As Hurricane Dorian inched up to a Category 2 on Saturday, the storm created ideal conditions for the professional surfers competing in Long Beach.
A breeze from the north directed at the ocean propped the swells up, setting the stage for the dozens of surfers competing in the World Surf League’s New York Longboard Classic. The four-day event draws the best in the sport, with competitors from across the globe, including Australia, Brazil and Japan, said the league’s tour director, Devon Howard. Participants are vying for a prize purse of about $5,000.
Long Beach is the third stop in a four-circuit tournament with the championships being held in Taiwan in December, Howard said.
“These are considered excellent conditions,” Howard said. “We’re seeing 4-to-6-foot waves from trough to crest.”
Hundreds of people spread out on the shore to watch the surfers, who competed in groups of three and four, stand up on and gracefully walk up and back on their boards.
Rick Barry, 73, and Dennis Carey, 71, tracked a surfer as she pushed herself up, teetered forward and balanced on the tip of her board.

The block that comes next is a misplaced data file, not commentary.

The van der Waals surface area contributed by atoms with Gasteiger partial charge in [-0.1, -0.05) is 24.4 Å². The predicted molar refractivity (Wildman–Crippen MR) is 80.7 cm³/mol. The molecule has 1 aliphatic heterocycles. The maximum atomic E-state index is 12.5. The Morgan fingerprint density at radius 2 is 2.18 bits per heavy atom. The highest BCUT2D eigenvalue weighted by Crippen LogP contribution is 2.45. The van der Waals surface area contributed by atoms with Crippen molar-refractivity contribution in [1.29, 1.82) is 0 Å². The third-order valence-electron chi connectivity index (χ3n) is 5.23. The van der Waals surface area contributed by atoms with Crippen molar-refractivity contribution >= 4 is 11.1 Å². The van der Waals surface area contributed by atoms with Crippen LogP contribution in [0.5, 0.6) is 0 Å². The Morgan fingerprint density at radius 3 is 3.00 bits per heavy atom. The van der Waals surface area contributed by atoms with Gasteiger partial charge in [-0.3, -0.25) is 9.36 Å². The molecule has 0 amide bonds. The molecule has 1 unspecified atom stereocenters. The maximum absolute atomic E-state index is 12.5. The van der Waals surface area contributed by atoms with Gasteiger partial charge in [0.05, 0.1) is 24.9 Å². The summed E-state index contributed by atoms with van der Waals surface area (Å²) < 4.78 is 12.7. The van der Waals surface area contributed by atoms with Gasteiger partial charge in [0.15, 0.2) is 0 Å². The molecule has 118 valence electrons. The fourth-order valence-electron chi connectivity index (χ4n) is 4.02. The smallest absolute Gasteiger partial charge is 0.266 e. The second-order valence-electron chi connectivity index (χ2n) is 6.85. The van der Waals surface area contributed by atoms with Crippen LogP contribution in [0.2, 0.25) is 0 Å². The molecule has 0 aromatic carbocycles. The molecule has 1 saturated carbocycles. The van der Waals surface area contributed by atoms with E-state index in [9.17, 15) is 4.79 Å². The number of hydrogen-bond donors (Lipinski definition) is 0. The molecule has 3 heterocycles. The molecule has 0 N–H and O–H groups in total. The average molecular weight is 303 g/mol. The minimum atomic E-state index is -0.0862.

The friends have been surfing Long Beach since they were lifeguards there in the 1960s. This summer the waves have been a little underwhelming, Barry said. But on Saturday the water allowed for “nice, long nose rides,” where surfers hang on the end of the board daring to see how long they can remain there without retreating or tumbling into the sea, Barry said.
“These are the best conditions and the best contest that Long Beach has ever had,” Barry said.
Long Beach hasn’t hosted a surfing event this large since 2011 when the Quicksilver Pro New York competition was held in the city, Howard said. The city welcomed this year’s tour and Howard said they were eager to bring the event to an “iconic area” with an established surf culture.
Josh Constable, a former world longboard champion from Noosa, Australia, surfed in a heat early Saturday morning. He was excited by the temperate weather and the large swells, a byproduct of the hurricane.
“As surfers these storms excite us,” Constable said. “It’s what we live for.”